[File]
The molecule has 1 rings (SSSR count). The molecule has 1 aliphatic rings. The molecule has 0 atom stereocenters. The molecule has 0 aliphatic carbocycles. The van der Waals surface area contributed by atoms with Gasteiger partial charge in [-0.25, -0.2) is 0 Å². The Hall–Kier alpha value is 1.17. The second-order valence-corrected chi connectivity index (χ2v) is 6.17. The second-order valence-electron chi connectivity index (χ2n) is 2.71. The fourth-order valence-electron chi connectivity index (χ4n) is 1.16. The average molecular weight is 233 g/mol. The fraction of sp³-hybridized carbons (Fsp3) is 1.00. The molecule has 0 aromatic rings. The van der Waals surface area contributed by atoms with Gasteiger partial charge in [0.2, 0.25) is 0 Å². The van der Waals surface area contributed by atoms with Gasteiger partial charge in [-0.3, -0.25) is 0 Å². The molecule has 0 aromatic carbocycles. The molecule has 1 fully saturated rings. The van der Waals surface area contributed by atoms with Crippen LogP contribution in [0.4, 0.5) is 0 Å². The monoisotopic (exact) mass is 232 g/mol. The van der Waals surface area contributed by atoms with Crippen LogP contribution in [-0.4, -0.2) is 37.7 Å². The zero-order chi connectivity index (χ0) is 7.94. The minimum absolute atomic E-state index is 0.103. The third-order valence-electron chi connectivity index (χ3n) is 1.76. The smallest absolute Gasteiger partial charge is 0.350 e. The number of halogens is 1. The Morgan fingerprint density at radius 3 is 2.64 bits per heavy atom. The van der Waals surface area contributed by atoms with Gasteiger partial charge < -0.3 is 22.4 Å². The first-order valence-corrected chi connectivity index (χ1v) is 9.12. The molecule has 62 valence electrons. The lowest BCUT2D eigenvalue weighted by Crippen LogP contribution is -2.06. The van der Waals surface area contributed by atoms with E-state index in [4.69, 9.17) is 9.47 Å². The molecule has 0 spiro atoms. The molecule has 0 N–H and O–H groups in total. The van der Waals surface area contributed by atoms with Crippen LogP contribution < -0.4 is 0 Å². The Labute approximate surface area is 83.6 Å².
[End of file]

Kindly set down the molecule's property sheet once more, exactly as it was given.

The molecule has 1 rings (SSSR count). The molecule has 1 aliphatic rings. The molecule has 0 atom stereocenters. The molecule has 0 aliphatic carbocycles. The van der Waals surface area contributed by atoms with Gasteiger partial charge in [-0.25, -0.2) is 0 Å². The Hall–Kier alpha value is 1.17. The second-order valence-corrected chi connectivity index (χ2v) is 6.17. The second-order valence-electron chi connectivity index (χ2n) is 2.71. The fourth-order valence-electron chi connectivity index (χ4n) is 1.16. The average molecular weight is 233 g/mol. The fraction of sp³-hybridized carbons (Fsp3) is 1.00. The molecule has 0 aromatic rings. The van der Waals surface area contributed by atoms with Gasteiger partial charge in [0.2, 0.25) is 0 Å². The van der Waals surface area contributed by atoms with Gasteiger partial charge in [-0.3, -0.25) is 0 Å². The molecule has 0 aromatic carbocycles. The molecule has 1 fully saturated rings. The van der Waals surface area contributed by atoms with Crippen LogP contribution in [0.4, 0.5) is 0 Å². The monoisotopic (exact) mass is 232 g/mol. The van der Waals surface area contributed by atoms with Crippen LogP contribution in [-0.4, -0.2) is 37.7 Å². The zero-order chi connectivity index (χ0) is 7.94. The minimum absolute atomic E-state index is 0.103. The third-order valence-electron chi connectivity index (χ3n) is 1.76. The smallest absolute Gasteiger partial charge is 0.350 e. The number of halogens is 1. The Morgan fingerprint density at radius 3 is 2.64 bits per heavy atom. The van der Waals surface area contributed by atoms with Gasteiger partial charge < -0.3 is 22.4 Å². The first-order valence-corrected chi connectivity index (χ1v) is 9.12. The molecule has 62 valence electrons. The lowest BCUT2D eigenvalue weighted by Crippen LogP contribution is -2.06. The van der Waals surface area contributed by atoms with E-state index in [4.69, 9.17) is 9.47 Å². The molecule has 0 spiro atoms. The molecule has 0 N–H and O–H groups in total. The van der Waals surface area contributed by atoms with Crippen LogP contribution < -0.4 is 0 Å². The Labute approximate surface area is 83.6 Å².